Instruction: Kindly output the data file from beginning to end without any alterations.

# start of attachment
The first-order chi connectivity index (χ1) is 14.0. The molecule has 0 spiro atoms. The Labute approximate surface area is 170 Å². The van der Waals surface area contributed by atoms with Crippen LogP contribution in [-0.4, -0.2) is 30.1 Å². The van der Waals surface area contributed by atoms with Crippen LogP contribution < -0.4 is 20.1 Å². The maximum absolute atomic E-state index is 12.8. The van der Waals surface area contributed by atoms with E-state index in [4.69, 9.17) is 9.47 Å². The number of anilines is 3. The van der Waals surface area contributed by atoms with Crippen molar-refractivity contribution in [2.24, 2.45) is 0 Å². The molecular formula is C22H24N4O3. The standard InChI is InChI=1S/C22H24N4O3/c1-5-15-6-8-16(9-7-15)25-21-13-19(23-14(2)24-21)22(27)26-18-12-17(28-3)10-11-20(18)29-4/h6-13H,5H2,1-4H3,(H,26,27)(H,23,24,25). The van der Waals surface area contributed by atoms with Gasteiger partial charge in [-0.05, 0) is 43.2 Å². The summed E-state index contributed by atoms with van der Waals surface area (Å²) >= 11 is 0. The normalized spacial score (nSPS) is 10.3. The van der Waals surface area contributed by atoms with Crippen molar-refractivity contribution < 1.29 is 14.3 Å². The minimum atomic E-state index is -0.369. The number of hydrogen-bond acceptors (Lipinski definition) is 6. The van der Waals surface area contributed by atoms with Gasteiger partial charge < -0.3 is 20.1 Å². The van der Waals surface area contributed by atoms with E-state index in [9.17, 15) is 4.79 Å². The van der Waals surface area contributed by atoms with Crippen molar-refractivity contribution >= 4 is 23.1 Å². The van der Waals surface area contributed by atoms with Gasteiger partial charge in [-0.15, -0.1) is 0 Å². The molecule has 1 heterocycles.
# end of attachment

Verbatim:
The first-order chi connectivity index (χ1) is 14.0. The molecule has 0 spiro atoms. The Labute approximate surface area is 170 Å². The van der Waals surface area contributed by atoms with Crippen LogP contribution in [-0.4, -0.2) is 30.1 Å². The van der Waals surface area contributed by atoms with Crippen LogP contribution < -0.4 is 20.1 Å². The maximum absolute atomic E-state index is 12.8. The van der Waals surface area contributed by atoms with E-state index in [4.69, 9.17) is 9.47 Å². The number of anilines is 3. The van der Waals surface area contributed by atoms with Crippen molar-refractivity contribution in [2.24, 2.45) is 0 Å². The molecular formula is C22H24N4O3. The standard InChI is InChI=1S/C22H24N4O3/c1-5-15-6-8-16(9-7-15)25-21-13-19(23-14(2)24-21)22(27)26-18-12-17(28-3)10-11-20(18)29-4/h6-13H,5H2,1-4H3,(H,26,27)(H,23,24,25). The van der Waals surface area contributed by atoms with Gasteiger partial charge in [-0.05, 0) is 43.2 Å². The summed E-state index contributed by atoms with van der Waals surface area (Å²) >= 11 is 0. The normalized spacial score (nSPS) is 10.3. The van der Waals surface area contributed by atoms with Crippen molar-refractivity contribution < 1.29 is 14.3 Å². The minimum atomic E-state index is -0.369. The number of hydrogen-bond acceptors (Lipinski definition) is 6. The van der Waals surface area contributed by atoms with Gasteiger partial charge < -0.3 is 20.1 Å². The van der Waals surface area contributed by atoms with E-state index in [9.17, 15) is 4.79 Å². The van der Waals surface area contributed by atoms with Crippen molar-refractivity contribution >= 4 is 23.1 Å². The van der Waals surface area contributed by atoms with Gasteiger partial charge in [-0.15, -0.1) is 0 Å². The molecule has 1 heterocycles.